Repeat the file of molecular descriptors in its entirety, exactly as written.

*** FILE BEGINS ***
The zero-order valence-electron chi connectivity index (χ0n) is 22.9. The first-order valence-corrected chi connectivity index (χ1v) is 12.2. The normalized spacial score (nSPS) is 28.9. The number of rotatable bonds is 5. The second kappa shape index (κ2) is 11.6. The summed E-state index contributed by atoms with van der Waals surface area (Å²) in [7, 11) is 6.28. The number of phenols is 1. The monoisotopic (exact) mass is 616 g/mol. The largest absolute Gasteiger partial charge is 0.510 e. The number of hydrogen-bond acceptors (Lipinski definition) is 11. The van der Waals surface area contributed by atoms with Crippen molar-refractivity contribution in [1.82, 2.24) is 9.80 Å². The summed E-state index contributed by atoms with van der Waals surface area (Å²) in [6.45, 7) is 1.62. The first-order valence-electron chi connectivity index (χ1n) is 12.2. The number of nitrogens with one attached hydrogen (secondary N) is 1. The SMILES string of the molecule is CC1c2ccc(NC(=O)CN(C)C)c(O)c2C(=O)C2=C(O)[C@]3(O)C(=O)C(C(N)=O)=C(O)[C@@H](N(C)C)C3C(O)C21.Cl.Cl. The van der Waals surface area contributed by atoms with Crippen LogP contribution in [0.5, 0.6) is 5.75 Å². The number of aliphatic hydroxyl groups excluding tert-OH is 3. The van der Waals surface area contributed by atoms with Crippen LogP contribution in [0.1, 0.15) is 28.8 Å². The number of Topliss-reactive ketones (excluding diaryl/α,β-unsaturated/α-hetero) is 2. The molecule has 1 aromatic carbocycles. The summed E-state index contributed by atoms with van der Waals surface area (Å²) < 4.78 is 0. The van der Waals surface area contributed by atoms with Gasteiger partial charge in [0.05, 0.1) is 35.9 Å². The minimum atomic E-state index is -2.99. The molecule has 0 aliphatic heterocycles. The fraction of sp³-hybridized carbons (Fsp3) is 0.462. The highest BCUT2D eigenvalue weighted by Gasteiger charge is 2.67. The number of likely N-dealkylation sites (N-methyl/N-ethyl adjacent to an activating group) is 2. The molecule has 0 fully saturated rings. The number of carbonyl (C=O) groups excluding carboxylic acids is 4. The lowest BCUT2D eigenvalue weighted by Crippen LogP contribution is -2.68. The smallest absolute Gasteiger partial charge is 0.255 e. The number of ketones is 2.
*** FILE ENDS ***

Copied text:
The zero-order valence-electron chi connectivity index (χ0n) is 22.9. The first-order valence-corrected chi connectivity index (χ1v) is 12.2. The normalized spacial score (nSPS) is 28.9. The number of rotatable bonds is 5. The second kappa shape index (κ2) is 11.6. The summed E-state index contributed by atoms with van der Waals surface area (Å²) in [7, 11) is 6.28. The number of phenols is 1. The monoisotopic (exact) mass is 616 g/mol. The largest absolute Gasteiger partial charge is 0.510 e. The number of hydrogen-bond acceptors (Lipinski definition) is 11. The van der Waals surface area contributed by atoms with Crippen molar-refractivity contribution in [1.82, 2.24) is 9.80 Å². The summed E-state index contributed by atoms with van der Waals surface area (Å²) in [6.45, 7) is 1.62. The first-order valence-electron chi connectivity index (χ1n) is 12.2. The number of nitrogens with one attached hydrogen (secondary N) is 1. The SMILES string of the molecule is CC1c2ccc(NC(=O)CN(C)C)c(O)c2C(=O)C2=C(O)[C@]3(O)C(=O)C(C(N)=O)=C(O)[C@@H](N(C)C)C3C(O)C21.Cl.Cl. The van der Waals surface area contributed by atoms with Crippen LogP contribution in [0.5, 0.6) is 5.75 Å². The number of aliphatic hydroxyl groups excluding tert-OH is 3. The van der Waals surface area contributed by atoms with Crippen LogP contribution in [0.1, 0.15) is 28.8 Å². The number of Topliss-reactive ketones (excluding diaryl/α,β-unsaturated/α-hetero) is 2. The molecule has 1 aromatic carbocycles. The summed E-state index contributed by atoms with van der Waals surface area (Å²) < 4.78 is 0. The van der Waals surface area contributed by atoms with Gasteiger partial charge in [0.05, 0.1) is 35.9 Å². The minimum atomic E-state index is -2.99. The molecule has 0 aliphatic heterocycles. The fraction of sp³-hybridized carbons (Fsp3) is 0.462. The highest BCUT2D eigenvalue weighted by Gasteiger charge is 2.67. The number of likely N-dealkylation sites (N-methyl/N-ethyl adjacent to an activating group) is 2. The molecule has 0 fully saturated rings. The number of carbonyl (C=O) groups excluding carboxylic acids is 4. The lowest BCUT2D eigenvalue weighted by Crippen LogP contribution is -2.68. The smallest absolute Gasteiger partial charge is 0.255 e. The number of ketones is 2.